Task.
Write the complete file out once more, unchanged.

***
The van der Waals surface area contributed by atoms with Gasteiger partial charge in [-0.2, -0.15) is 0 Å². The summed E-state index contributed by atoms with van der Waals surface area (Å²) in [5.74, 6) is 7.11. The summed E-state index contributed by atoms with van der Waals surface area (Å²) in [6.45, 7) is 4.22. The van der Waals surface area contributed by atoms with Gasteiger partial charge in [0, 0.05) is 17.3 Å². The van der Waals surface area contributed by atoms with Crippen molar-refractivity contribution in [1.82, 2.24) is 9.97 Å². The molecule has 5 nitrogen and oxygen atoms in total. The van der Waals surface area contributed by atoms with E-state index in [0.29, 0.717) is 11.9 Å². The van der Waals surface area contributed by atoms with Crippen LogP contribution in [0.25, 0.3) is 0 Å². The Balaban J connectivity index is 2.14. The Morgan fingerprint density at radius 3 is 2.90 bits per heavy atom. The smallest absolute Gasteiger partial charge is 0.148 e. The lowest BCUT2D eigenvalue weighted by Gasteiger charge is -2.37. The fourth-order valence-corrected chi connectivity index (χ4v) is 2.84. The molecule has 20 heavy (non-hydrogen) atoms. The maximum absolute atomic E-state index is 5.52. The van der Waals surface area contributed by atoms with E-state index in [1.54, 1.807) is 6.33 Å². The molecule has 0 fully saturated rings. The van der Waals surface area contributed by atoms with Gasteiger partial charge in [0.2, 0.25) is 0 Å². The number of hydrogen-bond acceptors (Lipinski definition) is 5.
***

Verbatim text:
The van der Waals surface area contributed by atoms with Gasteiger partial charge in [-0.2, -0.15) is 0 Å². The summed E-state index contributed by atoms with van der Waals surface area (Å²) in [5.74, 6) is 7.11. The summed E-state index contributed by atoms with van der Waals surface area (Å²) in [6.45, 7) is 4.22. The van der Waals surface area contributed by atoms with Gasteiger partial charge in [0, 0.05) is 17.3 Å². The van der Waals surface area contributed by atoms with Crippen molar-refractivity contribution in [1.82, 2.24) is 9.97 Å². The molecule has 5 nitrogen and oxygen atoms in total. The van der Waals surface area contributed by atoms with E-state index in [0.29, 0.717) is 11.9 Å². The van der Waals surface area contributed by atoms with Crippen LogP contribution in [0.25, 0.3) is 0 Å². The Balaban J connectivity index is 2.14. The Morgan fingerprint density at radius 3 is 2.90 bits per heavy atom. The smallest absolute Gasteiger partial charge is 0.148 e. The lowest BCUT2D eigenvalue weighted by Gasteiger charge is -2.37. The fourth-order valence-corrected chi connectivity index (χ4v) is 2.84. The molecule has 20 heavy (non-hydrogen) atoms. The maximum absolute atomic E-state index is 5.52. The van der Waals surface area contributed by atoms with E-state index in [1.54, 1.807) is 6.33 Å². The molecule has 0 fully saturated rings. The van der Waals surface area contributed by atoms with Gasteiger partial charge in [0.2, 0.25) is 0 Å². The number of hydrogen-bond acceptors (Lipinski definition) is 5.